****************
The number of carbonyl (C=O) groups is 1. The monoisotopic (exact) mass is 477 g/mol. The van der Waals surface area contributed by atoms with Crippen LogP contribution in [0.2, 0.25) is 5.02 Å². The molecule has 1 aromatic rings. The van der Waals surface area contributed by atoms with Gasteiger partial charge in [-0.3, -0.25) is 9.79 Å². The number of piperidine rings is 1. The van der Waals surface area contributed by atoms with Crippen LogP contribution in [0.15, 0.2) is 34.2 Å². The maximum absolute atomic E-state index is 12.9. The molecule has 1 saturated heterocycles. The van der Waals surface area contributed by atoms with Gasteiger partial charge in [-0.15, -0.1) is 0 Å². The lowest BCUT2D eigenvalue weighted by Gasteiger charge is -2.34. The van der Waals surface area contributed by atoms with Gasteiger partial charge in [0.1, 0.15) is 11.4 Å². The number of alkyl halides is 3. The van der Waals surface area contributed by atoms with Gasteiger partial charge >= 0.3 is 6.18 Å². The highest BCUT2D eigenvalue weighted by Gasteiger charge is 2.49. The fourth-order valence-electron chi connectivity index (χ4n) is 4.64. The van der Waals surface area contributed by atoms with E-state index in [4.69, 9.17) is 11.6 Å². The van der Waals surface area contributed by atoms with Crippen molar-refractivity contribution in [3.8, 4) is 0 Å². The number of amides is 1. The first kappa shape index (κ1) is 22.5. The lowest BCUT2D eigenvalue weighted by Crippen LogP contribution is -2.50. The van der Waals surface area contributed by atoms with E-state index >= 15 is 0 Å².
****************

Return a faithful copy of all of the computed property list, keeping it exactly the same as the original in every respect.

The number of carbonyl (C=O) groups is 1. The monoisotopic (exact) mass is 477 g/mol. The van der Waals surface area contributed by atoms with Crippen LogP contribution in [0.2, 0.25) is 5.02 Å². The molecule has 1 aromatic rings. The van der Waals surface area contributed by atoms with Gasteiger partial charge in [-0.3, -0.25) is 9.79 Å². The number of piperidine rings is 1. The van der Waals surface area contributed by atoms with Crippen LogP contribution in [0.15, 0.2) is 34.2 Å². The maximum absolute atomic E-state index is 12.9. The molecule has 1 saturated heterocycles. The van der Waals surface area contributed by atoms with Gasteiger partial charge in [-0.15, -0.1) is 0 Å². The lowest BCUT2D eigenvalue weighted by Gasteiger charge is -2.34. The van der Waals surface area contributed by atoms with Gasteiger partial charge in [0.1, 0.15) is 11.4 Å². The number of alkyl halides is 3. The van der Waals surface area contributed by atoms with Gasteiger partial charge >= 0.3 is 6.18 Å². The highest BCUT2D eigenvalue weighted by Gasteiger charge is 2.49. The fourth-order valence-electron chi connectivity index (χ4n) is 4.64. The van der Waals surface area contributed by atoms with E-state index in [4.69, 9.17) is 11.6 Å². The van der Waals surface area contributed by atoms with Crippen molar-refractivity contribution in [3.8, 4) is 0 Å². The number of amides is 1. The first kappa shape index (κ1) is 22.5. The lowest BCUT2D eigenvalue weighted by Crippen LogP contribution is -2.50. The van der Waals surface area contributed by atoms with E-state index >= 15 is 0 Å².